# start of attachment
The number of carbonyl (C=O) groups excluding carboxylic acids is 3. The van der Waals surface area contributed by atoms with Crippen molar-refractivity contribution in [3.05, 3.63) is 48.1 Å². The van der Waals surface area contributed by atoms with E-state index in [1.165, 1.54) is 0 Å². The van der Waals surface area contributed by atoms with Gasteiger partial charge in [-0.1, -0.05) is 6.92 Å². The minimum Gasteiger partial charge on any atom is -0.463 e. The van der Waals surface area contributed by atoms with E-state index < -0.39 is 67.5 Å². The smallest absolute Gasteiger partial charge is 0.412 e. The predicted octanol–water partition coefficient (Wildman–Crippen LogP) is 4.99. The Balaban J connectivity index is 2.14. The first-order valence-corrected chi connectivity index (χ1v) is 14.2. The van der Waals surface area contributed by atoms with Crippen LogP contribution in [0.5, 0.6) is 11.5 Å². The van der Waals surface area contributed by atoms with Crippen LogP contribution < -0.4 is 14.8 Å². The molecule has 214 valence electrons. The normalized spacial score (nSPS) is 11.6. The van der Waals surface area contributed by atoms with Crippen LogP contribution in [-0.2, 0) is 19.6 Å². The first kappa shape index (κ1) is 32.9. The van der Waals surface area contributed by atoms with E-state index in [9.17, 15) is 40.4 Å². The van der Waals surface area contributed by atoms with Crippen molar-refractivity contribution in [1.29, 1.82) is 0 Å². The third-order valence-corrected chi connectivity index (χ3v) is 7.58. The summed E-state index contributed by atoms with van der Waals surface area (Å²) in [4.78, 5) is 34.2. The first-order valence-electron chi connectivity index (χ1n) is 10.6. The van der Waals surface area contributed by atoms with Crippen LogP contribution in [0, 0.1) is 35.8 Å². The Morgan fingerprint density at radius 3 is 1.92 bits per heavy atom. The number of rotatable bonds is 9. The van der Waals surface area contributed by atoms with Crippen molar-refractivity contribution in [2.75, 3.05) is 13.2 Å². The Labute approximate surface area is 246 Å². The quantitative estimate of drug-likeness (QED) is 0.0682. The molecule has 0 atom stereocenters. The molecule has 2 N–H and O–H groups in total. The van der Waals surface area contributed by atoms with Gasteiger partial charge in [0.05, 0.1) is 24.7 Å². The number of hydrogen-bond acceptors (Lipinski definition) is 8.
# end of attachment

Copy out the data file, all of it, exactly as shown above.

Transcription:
The number of carbonyl (C=O) groups excluding carboxylic acids is 3. The van der Waals surface area contributed by atoms with Crippen molar-refractivity contribution in [3.05, 3.63) is 48.1 Å². The van der Waals surface area contributed by atoms with E-state index in [1.165, 1.54) is 0 Å². The van der Waals surface area contributed by atoms with Gasteiger partial charge in [-0.1, -0.05) is 6.92 Å². The minimum Gasteiger partial charge on any atom is -0.463 e. The van der Waals surface area contributed by atoms with E-state index < -0.39 is 67.5 Å². The smallest absolute Gasteiger partial charge is 0.412 e. The predicted octanol–water partition coefficient (Wildman–Crippen LogP) is 4.99. The Balaban J connectivity index is 2.14. The first-order valence-corrected chi connectivity index (χ1v) is 14.2. The van der Waals surface area contributed by atoms with Crippen LogP contribution in [0.5, 0.6) is 11.5 Å². The van der Waals surface area contributed by atoms with Crippen LogP contribution < -0.4 is 14.8 Å². The molecule has 214 valence electrons. The normalized spacial score (nSPS) is 11.6. The van der Waals surface area contributed by atoms with Crippen LogP contribution in [-0.2, 0) is 19.6 Å². The first kappa shape index (κ1) is 32.9. The van der Waals surface area contributed by atoms with E-state index in [9.17, 15) is 40.4 Å². The van der Waals surface area contributed by atoms with Crippen molar-refractivity contribution in [1.29, 1.82) is 0 Å². The third-order valence-corrected chi connectivity index (χ3v) is 7.58. The summed E-state index contributed by atoms with van der Waals surface area (Å²) in [4.78, 5) is 34.2. The first-order valence-electron chi connectivity index (χ1n) is 10.6. The van der Waals surface area contributed by atoms with Crippen LogP contribution in [0, 0.1) is 35.8 Å². The Morgan fingerprint density at radius 3 is 1.92 bits per heavy atom. The number of rotatable bonds is 9. The van der Waals surface area contributed by atoms with Crippen molar-refractivity contribution in [2.75, 3.05) is 13.2 Å². The Labute approximate surface area is 246 Å². The quantitative estimate of drug-likeness (QED) is 0.0682. The molecule has 0 atom stereocenters. The molecule has 2 N–H and O–H groups in total. The van der Waals surface area contributed by atoms with Gasteiger partial charge in [0.05, 0.1) is 24.7 Å². The number of hydrogen-bond acceptors (Lipinski definition) is 8.